It won't reach to cover the United States economy and there ain't a prayer that it can cover the world's economy. Deflation has economic problems that can be just as bad as inflation. If we tried to use it as our currency, we would have massive deflation. Massive deflation leads to money hording rather than investing and banks can't lend because the value of things are going down. Deflation is mostly associated with depressions.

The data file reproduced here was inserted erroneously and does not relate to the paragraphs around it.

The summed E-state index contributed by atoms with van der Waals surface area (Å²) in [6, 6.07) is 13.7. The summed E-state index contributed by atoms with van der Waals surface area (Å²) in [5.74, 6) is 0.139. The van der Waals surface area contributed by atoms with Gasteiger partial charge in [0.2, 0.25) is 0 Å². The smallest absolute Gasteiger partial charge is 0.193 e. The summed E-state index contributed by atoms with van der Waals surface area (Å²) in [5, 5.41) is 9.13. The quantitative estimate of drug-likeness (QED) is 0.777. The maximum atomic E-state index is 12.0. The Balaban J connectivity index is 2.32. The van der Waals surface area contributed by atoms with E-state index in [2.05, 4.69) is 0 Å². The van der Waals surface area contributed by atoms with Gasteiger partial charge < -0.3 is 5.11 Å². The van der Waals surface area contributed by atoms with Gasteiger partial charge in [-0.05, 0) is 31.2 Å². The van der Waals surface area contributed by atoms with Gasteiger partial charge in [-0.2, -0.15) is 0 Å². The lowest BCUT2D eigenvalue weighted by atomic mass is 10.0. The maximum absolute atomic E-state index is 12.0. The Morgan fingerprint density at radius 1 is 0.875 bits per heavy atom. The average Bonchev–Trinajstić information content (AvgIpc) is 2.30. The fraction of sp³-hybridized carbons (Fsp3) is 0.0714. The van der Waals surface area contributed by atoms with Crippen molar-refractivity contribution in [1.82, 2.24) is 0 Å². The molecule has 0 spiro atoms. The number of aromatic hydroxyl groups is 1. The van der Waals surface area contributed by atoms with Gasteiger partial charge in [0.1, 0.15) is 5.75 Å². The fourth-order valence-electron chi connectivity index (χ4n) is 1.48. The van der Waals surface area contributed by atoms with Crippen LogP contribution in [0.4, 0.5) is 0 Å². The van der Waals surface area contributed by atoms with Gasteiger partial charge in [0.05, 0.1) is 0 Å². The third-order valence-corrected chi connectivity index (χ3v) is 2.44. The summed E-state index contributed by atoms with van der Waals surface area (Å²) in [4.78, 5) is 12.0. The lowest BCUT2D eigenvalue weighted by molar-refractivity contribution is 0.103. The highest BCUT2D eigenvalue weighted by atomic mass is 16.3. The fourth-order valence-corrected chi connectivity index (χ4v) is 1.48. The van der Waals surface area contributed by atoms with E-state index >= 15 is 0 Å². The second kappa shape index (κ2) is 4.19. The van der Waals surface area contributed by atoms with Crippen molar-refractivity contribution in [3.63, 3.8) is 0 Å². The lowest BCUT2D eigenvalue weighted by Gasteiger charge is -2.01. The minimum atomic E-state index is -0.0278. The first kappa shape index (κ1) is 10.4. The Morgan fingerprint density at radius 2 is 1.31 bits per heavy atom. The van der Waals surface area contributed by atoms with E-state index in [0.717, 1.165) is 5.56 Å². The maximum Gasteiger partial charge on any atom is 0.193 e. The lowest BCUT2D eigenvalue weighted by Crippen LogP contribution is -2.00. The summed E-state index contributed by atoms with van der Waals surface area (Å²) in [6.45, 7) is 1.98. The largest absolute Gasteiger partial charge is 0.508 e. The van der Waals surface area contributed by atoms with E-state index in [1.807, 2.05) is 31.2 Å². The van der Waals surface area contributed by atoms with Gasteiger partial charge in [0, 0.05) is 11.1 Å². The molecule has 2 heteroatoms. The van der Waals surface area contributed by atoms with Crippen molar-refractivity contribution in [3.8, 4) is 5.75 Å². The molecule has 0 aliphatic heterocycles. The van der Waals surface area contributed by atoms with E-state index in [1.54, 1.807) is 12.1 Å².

Let me explain. Remember when real estate was the only sure bet investment? It had real... estate value. You could pass it down to your children. You could live on it, or in it. It had physical size and was tangible. However, its value went up and up and up, far beyond its real affordability. Why? How? Because the banking game had changed and people who were not bankers were throwing money at unsophisticated ordinary citizens and telling them they could afford these homes and the extra demand pushed the price of houses up. When the houses became more expensive they just increased the amount of money they could loan people of a certain income. Prices went even higher and these non-traditional bankers started making loans to people without checking their credit worthiness or doing a check on anything. Volume was the watchword for these brokers. With every loan they made they collected a fee, and they experienced none of the consequences if the loan went bad after. Then they turned around and sold these mortgages in pieces of paper, telling the purchasers that the value of their paper was guaranteed because, even though these were risky investments, they were backed by something of real value, actual houses, which at the time was an unmistakably safe investment. Real estate had only gone down in value once in the United State's history and that was during the Great Depression. Even though they were doing the very same things that lead to the Great Depression, in their eyes, the United States was an endless ocean of prosperity, it was like the atmosphere, their illegal activity couldn't possibly pollute it, at least not to the extent that it would create any real damage to our economy. For them there wasn't any danger of the United States going into anything that remotely looked like a Great Depression. That was ancient history. Things are different now. We have smart phones and super fast computers; we drive sophisticated cars that run on gasoline. Besides, real estate is real estate and will not go down in value. Unfortunately we know now that, that type of thinking is ludicrous. So use that critical thinking to think about what people are telling you about our money and gold?